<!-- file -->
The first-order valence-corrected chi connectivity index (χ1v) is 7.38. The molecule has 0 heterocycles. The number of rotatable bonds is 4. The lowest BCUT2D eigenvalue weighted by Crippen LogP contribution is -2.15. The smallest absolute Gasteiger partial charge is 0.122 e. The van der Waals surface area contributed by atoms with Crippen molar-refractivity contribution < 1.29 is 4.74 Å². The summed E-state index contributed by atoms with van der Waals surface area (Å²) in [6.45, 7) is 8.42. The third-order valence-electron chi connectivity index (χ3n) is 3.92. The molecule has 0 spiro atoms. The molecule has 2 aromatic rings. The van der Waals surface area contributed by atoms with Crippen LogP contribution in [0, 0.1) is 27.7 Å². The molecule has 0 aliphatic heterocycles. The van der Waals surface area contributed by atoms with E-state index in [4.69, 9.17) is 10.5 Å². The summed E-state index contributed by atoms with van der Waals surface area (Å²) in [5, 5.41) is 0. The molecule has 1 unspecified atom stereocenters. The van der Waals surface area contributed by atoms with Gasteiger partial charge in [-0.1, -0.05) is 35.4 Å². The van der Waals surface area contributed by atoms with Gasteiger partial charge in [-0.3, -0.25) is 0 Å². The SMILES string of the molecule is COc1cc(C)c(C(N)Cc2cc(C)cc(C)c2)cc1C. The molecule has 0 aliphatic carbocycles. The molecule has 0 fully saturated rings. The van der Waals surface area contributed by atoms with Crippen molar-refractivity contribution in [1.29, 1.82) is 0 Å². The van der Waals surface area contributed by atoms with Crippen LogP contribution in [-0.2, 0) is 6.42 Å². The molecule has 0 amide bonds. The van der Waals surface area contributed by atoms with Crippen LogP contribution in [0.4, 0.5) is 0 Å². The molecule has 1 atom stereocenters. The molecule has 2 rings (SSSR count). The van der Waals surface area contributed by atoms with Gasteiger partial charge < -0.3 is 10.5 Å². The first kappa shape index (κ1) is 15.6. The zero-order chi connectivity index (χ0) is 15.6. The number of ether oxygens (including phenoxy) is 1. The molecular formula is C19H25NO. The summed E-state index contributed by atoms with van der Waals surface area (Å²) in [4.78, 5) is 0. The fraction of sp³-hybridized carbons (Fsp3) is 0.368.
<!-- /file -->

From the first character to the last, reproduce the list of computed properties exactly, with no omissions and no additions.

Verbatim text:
The first-order valence-corrected chi connectivity index (χ1v) is 7.38. The molecule has 0 heterocycles. The number of rotatable bonds is 4. The lowest BCUT2D eigenvalue weighted by Crippen LogP contribution is -2.15. The smallest absolute Gasteiger partial charge is 0.122 e. The van der Waals surface area contributed by atoms with Crippen molar-refractivity contribution < 1.29 is 4.74 Å². The summed E-state index contributed by atoms with van der Waals surface area (Å²) in [6.45, 7) is 8.42. The third-order valence-electron chi connectivity index (χ3n) is 3.92. The molecule has 0 spiro atoms. The molecule has 2 aromatic rings. The van der Waals surface area contributed by atoms with Crippen LogP contribution in [0, 0.1) is 27.7 Å². The molecule has 0 aliphatic heterocycles. The van der Waals surface area contributed by atoms with E-state index in [4.69, 9.17) is 10.5 Å². The summed E-state index contributed by atoms with van der Waals surface area (Å²) in [5, 5.41) is 0. The molecule has 1 unspecified atom stereocenters. The van der Waals surface area contributed by atoms with Gasteiger partial charge in [-0.1, -0.05) is 35.4 Å². The van der Waals surface area contributed by atoms with Gasteiger partial charge in [-0.3, -0.25) is 0 Å². The SMILES string of the molecule is COc1cc(C)c(C(N)Cc2cc(C)cc(C)c2)cc1C. The molecule has 0 aliphatic carbocycles. The molecule has 0 fully saturated rings. The van der Waals surface area contributed by atoms with Crippen molar-refractivity contribution in [1.29, 1.82) is 0 Å². The van der Waals surface area contributed by atoms with Crippen LogP contribution in [-0.2, 0) is 6.42 Å². The molecule has 0 amide bonds. The van der Waals surface area contributed by atoms with Crippen LogP contribution in [0.4, 0.5) is 0 Å². The molecule has 1 atom stereocenters. The molecule has 2 rings (SSSR count). The van der Waals surface area contributed by atoms with Gasteiger partial charge < -0.3 is 10.5 Å². The first kappa shape index (κ1) is 15.6. The zero-order chi connectivity index (χ0) is 15.6. The number of ether oxygens (including phenoxy) is 1. The molecular formula is C19H25NO. The summed E-state index contributed by atoms with van der Waals surface area (Å²) in [4.78, 5) is 0. The fraction of sp³-hybridized carbons (Fsp3) is 0.368.